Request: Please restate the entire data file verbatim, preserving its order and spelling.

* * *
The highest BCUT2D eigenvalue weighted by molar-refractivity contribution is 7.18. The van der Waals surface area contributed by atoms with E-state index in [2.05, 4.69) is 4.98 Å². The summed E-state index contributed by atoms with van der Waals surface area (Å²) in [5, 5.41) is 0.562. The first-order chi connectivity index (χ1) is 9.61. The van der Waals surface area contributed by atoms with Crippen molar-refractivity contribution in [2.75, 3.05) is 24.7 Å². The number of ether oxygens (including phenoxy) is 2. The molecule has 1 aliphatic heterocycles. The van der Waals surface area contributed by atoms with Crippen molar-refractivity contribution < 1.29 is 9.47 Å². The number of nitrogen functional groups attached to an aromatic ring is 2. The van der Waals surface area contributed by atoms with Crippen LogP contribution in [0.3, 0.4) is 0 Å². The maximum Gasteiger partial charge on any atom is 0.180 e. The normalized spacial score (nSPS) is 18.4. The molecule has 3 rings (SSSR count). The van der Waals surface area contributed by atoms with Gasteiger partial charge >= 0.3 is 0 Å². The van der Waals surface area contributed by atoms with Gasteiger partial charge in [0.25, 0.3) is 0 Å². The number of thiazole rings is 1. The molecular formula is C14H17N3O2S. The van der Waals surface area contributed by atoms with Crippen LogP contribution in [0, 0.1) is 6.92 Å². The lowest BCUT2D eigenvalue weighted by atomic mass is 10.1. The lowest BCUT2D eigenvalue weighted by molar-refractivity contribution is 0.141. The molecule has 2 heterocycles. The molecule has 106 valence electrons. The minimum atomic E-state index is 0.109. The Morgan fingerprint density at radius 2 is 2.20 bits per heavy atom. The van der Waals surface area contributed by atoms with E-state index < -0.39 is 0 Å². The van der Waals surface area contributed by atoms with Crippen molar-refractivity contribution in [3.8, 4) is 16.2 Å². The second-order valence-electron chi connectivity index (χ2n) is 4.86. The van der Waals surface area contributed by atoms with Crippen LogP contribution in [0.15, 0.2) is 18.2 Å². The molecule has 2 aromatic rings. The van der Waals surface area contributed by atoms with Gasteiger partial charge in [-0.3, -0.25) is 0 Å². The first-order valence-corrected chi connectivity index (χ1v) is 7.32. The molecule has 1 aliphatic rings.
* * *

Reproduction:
The highest BCUT2D eigenvalue weighted by molar-refractivity contribution is 7.18. The van der Waals surface area contributed by atoms with E-state index in [2.05, 4.69) is 4.98 Å². The summed E-state index contributed by atoms with van der Waals surface area (Å²) in [5, 5.41) is 0.562. The first-order chi connectivity index (χ1) is 9.61. The van der Waals surface area contributed by atoms with Crippen molar-refractivity contribution in [2.75, 3.05) is 24.7 Å². The number of ether oxygens (including phenoxy) is 2. The molecule has 1 aliphatic heterocycles. The van der Waals surface area contributed by atoms with Crippen molar-refractivity contribution < 1.29 is 9.47 Å². The number of nitrogen functional groups attached to an aromatic ring is 2. The van der Waals surface area contributed by atoms with Crippen LogP contribution in [0.3, 0.4) is 0 Å². The maximum Gasteiger partial charge on any atom is 0.180 e. The normalized spacial score (nSPS) is 18.4. The molecule has 3 rings (SSSR count). The van der Waals surface area contributed by atoms with Gasteiger partial charge >= 0.3 is 0 Å². The van der Waals surface area contributed by atoms with Gasteiger partial charge in [0.25, 0.3) is 0 Å². The number of thiazole rings is 1. The molecular formula is C14H17N3O2S. The van der Waals surface area contributed by atoms with Crippen LogP contribution in [0, 0.1) is 6.92 Å². The lowest BCUT2D eigenvalue weighted by atomic mass is 10.1. The lowest BCUT2D eigenvalue weighted by molar-refractivity contribution is 0.141. The molecule has 2 heterocycles. The molecule has 106 valence electrons. The minimum atomic E-state index is 0.109. The Morgan fingerprint density at radius 2 is 2.20 bits per heavy atom. The van der Waals surface area contributed by atoms with E-state index < -0.39 is 0 Å². The van der Waals surface area contributed by atoms with Crippen molar-refractivity contribution in [3.8, 4) is 16.2 Å². The second-order valence-electron chi connectivity index (χ2n) is 4.86. The van der Waals surface area contributed by atoms with Crippen LogP contribution in [0.15, 0.2) is 18.2 Å². The molecule has 2 aromatic rings. The van der Waals surface area contributed by atoms with Gasteiger partial charge in [-0.3, -0.25) is 0 Å². The first-order valence-corrected chi connectivity index (χ1v) is 7.32. The molecule has 1 aliphatic rings.